What does Dopamine really mean?

There is a strange disconnect in how we typically think about dopamine. On the one hand, there is broad consensus that dopamine is a critical modulator of motivation. On the other, our predominant theory – that dopamine signals reward prediction errors – is not about motivation at all, but rather learning. In recent years we have attempted to bridge this gap, demonstrating that dopamine fluctuations can track convey motivational signals in specific forebrain subregions, even when midbrain dopamine cell firing does not. Yet this has proven controversial, with some continuing to interpret all dopamine fluctuations as reward prediction errors. I will present our latest contributions to this debate, including new results on how dopamine signals are regulated to drive motivated behavior.

10:00am – 10:30am – Coffee Break

10:30am – 12:20pm

Parallel Sessions 11 – 15

Genetics and epigenetics of dopamine signaling and function

Jeremy Day¹, Colleen McClung², Ian Maze³, Erin Calipari⁴

¹University of Alabama at Birmingham, ²University of Pittsburgh, ³Mt. Sinai School of Medicine, ⁴Vanderbilt University

Genetic and epigenetic regulatory mechanisms exert tremendous control over nearly all aspects of dopamine neurotransmission, and alterations in these processes have been linked to numerous neuropsychiatric disorders. The goal of this session is to communicate cutting-edge research into our understanding of how these mechanisms influence reward circuit function and drug-seeking behaviors.

New ways of thinking about how to model addiction in laboratory animals

Véronique Deroche-Gamonet¹, Ana Clara Bobadilla², Anna Samaha³, Marco Venniro⁴

¹Université de Bordeaux, ²University of Wyoming, ³Université de Montréal, ⁴University of Maryland

Addiction research relies heavily on preclinical models, where animals self-administer drugs voluntarily. Animal research has made great contributions to our current understanding of addiction, but it has not yet met the urgent need for new treatment approaches. This may be because present preclinical approaches do not adequately reflect the human situation. Here we present novel approaches that might help remedy this.

Forms and functions of glutamate and GABA co-release from midbrain dopamine neurons

Katlin Silm¹, Nic Tritsch², Susana Mingote³, Shelley Warlow⁴

¹Cedars-Sinai Medical Center, ²New York University, ³Advance Science Research Center/City University of New York, ⁴University of California San Diego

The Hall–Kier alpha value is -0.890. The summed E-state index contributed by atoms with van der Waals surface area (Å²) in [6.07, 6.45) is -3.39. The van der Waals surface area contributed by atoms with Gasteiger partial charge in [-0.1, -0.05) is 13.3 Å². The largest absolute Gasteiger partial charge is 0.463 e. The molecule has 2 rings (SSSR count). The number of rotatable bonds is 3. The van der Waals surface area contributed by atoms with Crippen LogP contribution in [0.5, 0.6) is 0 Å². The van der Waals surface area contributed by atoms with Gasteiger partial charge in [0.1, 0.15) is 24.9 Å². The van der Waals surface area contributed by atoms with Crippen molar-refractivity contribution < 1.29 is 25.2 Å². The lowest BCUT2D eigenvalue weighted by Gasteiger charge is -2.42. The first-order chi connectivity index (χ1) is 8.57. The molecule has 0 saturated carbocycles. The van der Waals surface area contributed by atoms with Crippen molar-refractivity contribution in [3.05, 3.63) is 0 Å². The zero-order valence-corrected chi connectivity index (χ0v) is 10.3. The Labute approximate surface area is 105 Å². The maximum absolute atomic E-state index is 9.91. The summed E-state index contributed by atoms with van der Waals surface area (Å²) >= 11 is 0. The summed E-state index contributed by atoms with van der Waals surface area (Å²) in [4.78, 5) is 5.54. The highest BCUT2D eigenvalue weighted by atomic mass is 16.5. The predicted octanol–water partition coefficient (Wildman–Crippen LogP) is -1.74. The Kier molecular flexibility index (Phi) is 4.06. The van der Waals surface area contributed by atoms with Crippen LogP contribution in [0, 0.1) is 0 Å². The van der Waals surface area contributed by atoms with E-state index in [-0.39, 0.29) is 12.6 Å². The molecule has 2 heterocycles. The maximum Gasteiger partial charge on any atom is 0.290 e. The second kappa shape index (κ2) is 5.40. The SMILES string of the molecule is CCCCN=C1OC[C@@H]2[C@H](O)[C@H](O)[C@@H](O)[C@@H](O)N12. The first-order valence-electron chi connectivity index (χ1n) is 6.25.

It is now well established that subsets of midbrain dopamine neurons can store and co-release the major excitatory and inhibitory neurotransmitters, glutamate and GABA. However, basic physiological and functional roles of these signals are only just beginning to come into focus. This symposium will explore recent findings on the physiological mechanisms that regulate the synaptic release of co-transmitters, their effects on defined post-synaptic cells, as well as their roles in shaping behavior.

DAT's so complex: Insights into dopaminergic pathophysiology and treatments from the study of dopamine transporter-targeted drugs, regulators and mutations

Felix Meyer¹, Sara Jones², Aurelio Galli³, Ali Salahpour⁴

¹FAU Brain Institute, ²Wake Forest, ³University of Alabama in Birmingham, ⁴University of Toronto

This symposium is focused on dopamine transporter. Presenters will discuss published and unpublished data using a variety of approaches to interrogate how drugs, interacting proteins and disease causing mutants impair/affect transporter function. Each presenter will also discuss different pharmacological interventions that can be used to rectify the various DAT impairments described in their presentations. 

Serotonin and dopamine interactions in Parkinson's disease

Martin Parent¹, Philippe Huot², Christopher Bishop³, Véronique Sgambato⁴

¹Université Laval, ²McGill University, ³Binghamton University, ⁴CNRS

This session will revolve around the interactions between DA and 5-HT systems involved in the expression of motor and non-motor symptoms that are experienced by PD patients, and will address the growing interest in the fate of 5-hydroxytryptamine (serotonin or 5-HT) neurons in Parkinson’s disease (PD).

12:20pm – 2:15pm – Lunch / Poster Session 2

2:15pm – 4:05pm

Parallel Sessions 16 – 20

Heterogeneity in dopamine neuron signaling

Nao Chuhma¹, Naoshige Uchida², Jochen Roeper³, Mark Howe⁴

¹Columbia University, ²Harvard University, ³Goethe University Frankfurt, ⁴Boston University